Provider of engagement and monetization tools for streamers, StreamElements, announced it had raised $100m in its latest funding round. SoftBank’s Vision Fund 2 led the round with participation from PayPal Ventures, MoreTech, and several returning investors. The proceeds will support the further growth of the platform — StreamElements plans to expand its features to Trovo (an interactive live streaming platform), as well as to create new tools for production, engagement, and monetization of the live streaming and VOD (video on demand) content.

Founded in 2016 by Or Perry, Doron Nir, Gil Hirsch, and Reem Sherman, StreamElements joined the industry as a provider of engagement and monetization tools for live streaming and VOD content creators. Currently, the platform offers a variety of features including overlays, alerts, chatbots, merchandise stores, and tipping tools, which makes it easier to create and monetize content. Today, StreamElements reports over 1.1 million creators around the world using its broadcasting tools and services. Acсording to the company, over 60% of content creators with 20K+ views and followers across Twitch, Facebook Gaming, and YouTube Live are using StreamElements in their work.

The raise is another sign of the booming video streaming segment, which has seen significant growth over the last two years driven by the lockdown and the rise of home-based entertainment. For example in March 2021, the leading streaming platform Twitch overcame the two billion watch hours threshold. As for the VOD segment, the biggest video platform, YouTube reports over two billion logged-in users every month with 500+ hours of content being uploaded every minute. Needless to say, a significant part of both streaming and VOD content comes from the video game creators — currently, there are over 40 million active gaming channels on YouTube, with over 80k of them having more than 100k subscribers.

In 2021, we continue to observe a fair amount of deals in the video streaming industry, with the largest one being Bilibili raising $2.6B in March 2021 during its second listing in Hong Kong (the first one was on NASDAQ in 2018). Among other deals of the year are Genvid raising a $113M Series C, Super League gaming acquiring Mobrush, Maestro raising a $15M a Series B, Gamestry securing $5M in Seed funding, and Juked.GG receiving an undisclosed investment from former Twitch executives. There are not that many deals closed by the providers of tech solutions for streaming though, yet we can still find some interesting cases in 2021, including Lightstream purchase by Creative Solutions and the €1.1M Seed round of inSTREAMLY.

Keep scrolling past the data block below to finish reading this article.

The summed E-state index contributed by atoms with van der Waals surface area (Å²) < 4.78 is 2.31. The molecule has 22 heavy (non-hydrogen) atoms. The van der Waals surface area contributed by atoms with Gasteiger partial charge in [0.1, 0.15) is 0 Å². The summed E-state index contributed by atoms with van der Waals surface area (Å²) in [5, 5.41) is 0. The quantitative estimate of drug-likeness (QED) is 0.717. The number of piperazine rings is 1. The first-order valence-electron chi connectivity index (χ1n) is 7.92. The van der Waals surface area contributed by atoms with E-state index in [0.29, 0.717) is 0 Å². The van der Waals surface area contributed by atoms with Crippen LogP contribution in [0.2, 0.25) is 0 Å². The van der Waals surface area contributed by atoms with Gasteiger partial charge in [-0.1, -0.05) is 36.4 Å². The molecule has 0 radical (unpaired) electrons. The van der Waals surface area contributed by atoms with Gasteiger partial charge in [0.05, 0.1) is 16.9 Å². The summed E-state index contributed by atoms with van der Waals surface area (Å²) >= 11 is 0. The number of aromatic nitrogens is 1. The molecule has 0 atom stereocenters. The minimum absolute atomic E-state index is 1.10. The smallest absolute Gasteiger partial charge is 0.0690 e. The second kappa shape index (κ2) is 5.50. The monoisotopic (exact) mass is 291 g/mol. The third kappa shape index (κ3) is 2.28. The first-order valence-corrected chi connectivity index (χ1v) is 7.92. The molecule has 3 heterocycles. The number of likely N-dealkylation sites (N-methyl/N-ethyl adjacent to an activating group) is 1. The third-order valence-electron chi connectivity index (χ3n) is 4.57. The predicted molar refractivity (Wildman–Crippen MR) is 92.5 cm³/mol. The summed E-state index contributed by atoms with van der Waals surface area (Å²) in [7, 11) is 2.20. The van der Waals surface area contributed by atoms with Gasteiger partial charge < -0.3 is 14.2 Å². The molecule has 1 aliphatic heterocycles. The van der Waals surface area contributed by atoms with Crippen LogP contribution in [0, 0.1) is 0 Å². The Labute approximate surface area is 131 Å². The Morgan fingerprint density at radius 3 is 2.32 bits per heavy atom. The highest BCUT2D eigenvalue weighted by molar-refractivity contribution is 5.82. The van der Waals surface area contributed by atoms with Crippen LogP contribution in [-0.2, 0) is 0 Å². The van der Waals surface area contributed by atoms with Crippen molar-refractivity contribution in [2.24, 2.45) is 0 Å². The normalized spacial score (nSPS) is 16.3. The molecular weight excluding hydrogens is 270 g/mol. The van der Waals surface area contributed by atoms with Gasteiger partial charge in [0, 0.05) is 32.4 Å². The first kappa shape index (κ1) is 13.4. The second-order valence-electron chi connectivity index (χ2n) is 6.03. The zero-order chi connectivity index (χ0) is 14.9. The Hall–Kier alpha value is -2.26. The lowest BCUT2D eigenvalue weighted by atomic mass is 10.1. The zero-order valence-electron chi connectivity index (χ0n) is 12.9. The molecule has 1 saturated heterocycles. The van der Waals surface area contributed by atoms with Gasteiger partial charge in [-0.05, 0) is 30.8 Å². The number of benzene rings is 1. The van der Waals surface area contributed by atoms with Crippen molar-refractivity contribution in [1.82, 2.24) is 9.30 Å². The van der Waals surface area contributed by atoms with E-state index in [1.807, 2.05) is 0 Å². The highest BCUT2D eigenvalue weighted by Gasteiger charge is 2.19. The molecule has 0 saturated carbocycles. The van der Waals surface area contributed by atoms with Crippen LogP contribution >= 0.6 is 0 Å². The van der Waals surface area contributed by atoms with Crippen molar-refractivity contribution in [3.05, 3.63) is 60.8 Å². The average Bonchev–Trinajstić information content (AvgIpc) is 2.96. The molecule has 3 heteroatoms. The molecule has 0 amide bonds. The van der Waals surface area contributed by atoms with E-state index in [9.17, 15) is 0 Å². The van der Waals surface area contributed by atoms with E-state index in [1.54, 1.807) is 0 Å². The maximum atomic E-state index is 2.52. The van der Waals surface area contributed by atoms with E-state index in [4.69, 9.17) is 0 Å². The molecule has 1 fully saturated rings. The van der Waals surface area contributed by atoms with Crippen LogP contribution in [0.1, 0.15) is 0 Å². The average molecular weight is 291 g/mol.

Overall, live streaming and VOD will continue their growth and attract a wider audience with the ongoing change of content consumption habits. This means there will be more creators to use the tools for technical optimization and monetization of their content. The demand is still growing, and there's no clear leader in the niche yet. However, with such massive backing, StreamElements has all the chances to become the entry point for many new video content creators. (Written by Andrei Zubov and Vladimir Sergeevykh of InvestGame)

🎮 In Other News…

💸 Funding & Acquisitions:

  • Sorare raised $680M at a $4.3B valuation. Link

  • Dapper Labs raised $250M at a $7.6B valuation. Link

  • StreamElements secured a $100M raise. Link

  • Misfits Gaming Group announced a $35M raise. Link

  • FuzzyBot raised a $3.5M seed round. Link

📊 Business:

  • Xbox’s Edge Browser has Google Stadia compatibility (w/o fees). Link

  • Stripe released “Revenue Recognition” (bookings vs. revenue reporting headaches, anyone?). Link

  • Improbable is leaning into the “metaverse” as a company strategy. Link

  • Andreessen Horowitz is reportedly raising a gaming focused-fund. Link

🕹️ Culture & Games:

  • How Japanese Breakfast crafted the sounds of the Sable. Link

  • A Polygon feature on Eastward, a cross between Earthbound and Zelda. Link

  • Fortnite and Balenciaga partnered on a drop. Link

  • A review on Death Stranding’s Director’s Cut. Link

👾 Miscellaneous Musings:

  • Four Growth Paradigms: Zynga, AppLovin, Skillz, and Jam City (Pt. 1). Link

  • Why Does Amazon Make Games? Link

  • A great follow-up to last week’s piece on Star Atlas, a Delphi Digital podcast on the same topic. Link

  • Jon Lai thread on what P2E games can learn from prior games. Link

🔥 Featured Jobs

You can view our entire job board — all of the open roles, as well as the ability to post new roles — below.

Thanks for reading, and see you next week! As always, if you have feedback let us know here.